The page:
The comedian had her uterus and appendix removed in an intensive surgery to manage her endometriosis

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amy schumer
Amy Schumer
| Credit: amy schumer/ instagram

Amy Schumer is "feeling stronger and thrilled about life" after undergoing surgery to manage her endometriosis.

The comedian, 40, had her uterus and appendix removed in mid-September after dealing with years of pain from what her doctors determined was extensive endometriosis, a condition where the tissue that usually lines the uterus grows outside of it.  

A week after her surgery, Schumer shared an update on her recovery after a tearful meeting with her surgeon, Dr. Tamer Seckin.

"I cry through most of the findings," she wrote on Instagram. "I had a tumor in my endo ravaged appendix. Chocolate cysts in both ovaries. Endo of the uterus, [polycystic ovary syndrome] all over."

In an audio recording she took of the appointment, Seckin told Schumer that they removed 30 specimens from her body, 26 of which were endometriosis.

amy schumer
Dr. Tamer Seckin and Amy Schumer
| Credit: amy schumer/ instagram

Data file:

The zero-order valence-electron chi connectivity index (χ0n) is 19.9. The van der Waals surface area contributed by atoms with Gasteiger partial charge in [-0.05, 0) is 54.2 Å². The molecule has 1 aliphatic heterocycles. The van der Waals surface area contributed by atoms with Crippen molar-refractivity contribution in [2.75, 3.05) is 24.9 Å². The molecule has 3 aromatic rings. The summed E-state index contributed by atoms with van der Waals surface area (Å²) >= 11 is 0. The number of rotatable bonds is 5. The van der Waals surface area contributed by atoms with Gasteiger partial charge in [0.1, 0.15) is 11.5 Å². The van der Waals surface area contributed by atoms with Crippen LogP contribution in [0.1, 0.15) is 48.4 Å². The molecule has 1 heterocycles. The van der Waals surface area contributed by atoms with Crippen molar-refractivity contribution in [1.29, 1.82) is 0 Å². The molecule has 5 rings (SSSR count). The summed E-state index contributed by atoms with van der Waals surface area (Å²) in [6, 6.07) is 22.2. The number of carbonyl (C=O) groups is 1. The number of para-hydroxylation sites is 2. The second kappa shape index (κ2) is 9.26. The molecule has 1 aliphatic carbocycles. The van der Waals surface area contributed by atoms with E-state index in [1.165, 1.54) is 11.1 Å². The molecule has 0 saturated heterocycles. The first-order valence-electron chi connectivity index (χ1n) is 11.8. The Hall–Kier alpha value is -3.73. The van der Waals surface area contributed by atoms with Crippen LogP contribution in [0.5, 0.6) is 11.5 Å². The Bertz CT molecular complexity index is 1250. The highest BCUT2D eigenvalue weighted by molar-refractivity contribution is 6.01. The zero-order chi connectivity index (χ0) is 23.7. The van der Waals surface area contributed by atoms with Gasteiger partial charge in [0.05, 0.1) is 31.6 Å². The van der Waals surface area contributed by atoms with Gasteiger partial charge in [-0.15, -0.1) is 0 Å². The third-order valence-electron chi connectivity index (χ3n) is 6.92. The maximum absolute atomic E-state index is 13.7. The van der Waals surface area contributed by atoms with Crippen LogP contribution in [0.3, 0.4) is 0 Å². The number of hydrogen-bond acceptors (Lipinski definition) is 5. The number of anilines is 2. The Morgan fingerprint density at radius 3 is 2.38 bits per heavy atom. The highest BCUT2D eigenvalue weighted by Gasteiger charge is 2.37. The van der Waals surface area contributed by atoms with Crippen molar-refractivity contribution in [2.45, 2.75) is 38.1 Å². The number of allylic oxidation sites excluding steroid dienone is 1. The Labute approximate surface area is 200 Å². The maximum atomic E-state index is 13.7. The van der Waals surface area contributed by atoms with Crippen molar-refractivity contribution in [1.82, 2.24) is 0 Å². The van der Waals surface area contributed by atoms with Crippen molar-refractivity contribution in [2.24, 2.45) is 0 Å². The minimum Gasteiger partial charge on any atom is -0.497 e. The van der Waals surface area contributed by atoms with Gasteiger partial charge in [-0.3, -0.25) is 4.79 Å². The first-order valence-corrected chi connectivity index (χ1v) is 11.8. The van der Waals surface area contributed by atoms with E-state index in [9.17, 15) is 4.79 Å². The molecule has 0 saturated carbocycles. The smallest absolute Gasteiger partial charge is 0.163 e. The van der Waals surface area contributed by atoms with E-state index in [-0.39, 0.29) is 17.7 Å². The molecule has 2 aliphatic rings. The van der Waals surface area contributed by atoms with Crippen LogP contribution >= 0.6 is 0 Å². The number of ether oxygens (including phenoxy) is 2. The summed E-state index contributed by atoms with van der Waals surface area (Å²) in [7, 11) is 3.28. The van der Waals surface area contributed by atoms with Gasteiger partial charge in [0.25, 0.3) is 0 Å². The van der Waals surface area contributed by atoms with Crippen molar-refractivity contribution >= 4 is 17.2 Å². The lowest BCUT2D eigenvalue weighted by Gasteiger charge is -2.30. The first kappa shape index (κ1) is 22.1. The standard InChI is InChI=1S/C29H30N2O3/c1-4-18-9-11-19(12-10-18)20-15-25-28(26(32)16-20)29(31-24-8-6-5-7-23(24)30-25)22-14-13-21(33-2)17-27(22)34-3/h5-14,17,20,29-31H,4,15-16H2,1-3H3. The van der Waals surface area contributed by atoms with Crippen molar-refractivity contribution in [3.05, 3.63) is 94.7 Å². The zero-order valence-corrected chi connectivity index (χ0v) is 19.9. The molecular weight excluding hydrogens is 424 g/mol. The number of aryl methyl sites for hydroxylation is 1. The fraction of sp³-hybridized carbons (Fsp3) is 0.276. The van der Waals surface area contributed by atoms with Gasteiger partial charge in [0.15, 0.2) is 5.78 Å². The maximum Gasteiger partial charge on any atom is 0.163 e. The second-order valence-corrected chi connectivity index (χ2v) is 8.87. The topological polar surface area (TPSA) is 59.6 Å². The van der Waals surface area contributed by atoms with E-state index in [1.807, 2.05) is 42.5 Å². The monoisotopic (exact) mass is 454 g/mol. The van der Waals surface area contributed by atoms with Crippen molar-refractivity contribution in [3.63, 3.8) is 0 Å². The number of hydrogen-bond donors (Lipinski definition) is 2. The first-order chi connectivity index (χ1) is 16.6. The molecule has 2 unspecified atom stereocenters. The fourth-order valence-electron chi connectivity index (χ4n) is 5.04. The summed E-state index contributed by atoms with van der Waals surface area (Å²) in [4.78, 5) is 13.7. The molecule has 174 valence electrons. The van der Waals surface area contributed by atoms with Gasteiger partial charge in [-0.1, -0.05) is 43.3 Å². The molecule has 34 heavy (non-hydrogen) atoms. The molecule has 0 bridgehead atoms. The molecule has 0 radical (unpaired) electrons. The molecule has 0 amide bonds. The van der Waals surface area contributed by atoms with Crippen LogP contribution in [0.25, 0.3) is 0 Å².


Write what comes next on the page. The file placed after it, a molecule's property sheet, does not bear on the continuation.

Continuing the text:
The mom to son Gene, 2, said that she feels like a new person.

"All my lifelong pain explained and lifted out of my body," she said. "I am already a changed person. I am busting with joy for the new energy I have to be with my son."

Schumer had dealt with hyperemesis gravidarum during her pregnancy with Gene, a condition that causes severe nausea and vomiting. Now knowing that she also had endometriosis during that time, the Trainwreck star said she believes the two are connected.  

"I can't answer medically because there is no research on this s--- because they only happen TO WOMEN and there is no time to study them because all resources need to be funneled into researching ERECTILE DYSFUNCTION," she wrote. "THERE IS BARELY ANY RESEARCH ON ENDOMETRIOSIS WHICH OVER 10 percent of women have. ALL FUNDING SEEMS TO GO TO D---MEREGENCIES."

Schumer previously said that she decided she "can't be pregnant ever again" after dealing with hyperemesis gravidarum during her pregnancy and the difficulties of undergoing IVF. She and her husband, Chris Fischer, were considering using a surrogate to carry a second child using the other embryos they produced during IVF, but decided to hold off.

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"We got these embryos, so I don't know. But right now, we were gonna try to make a move, but then COVID happened and I'm just kinda, like, walking back like, 'Okay, maybe we'll revisit that in a minute,' " she said in April 2020.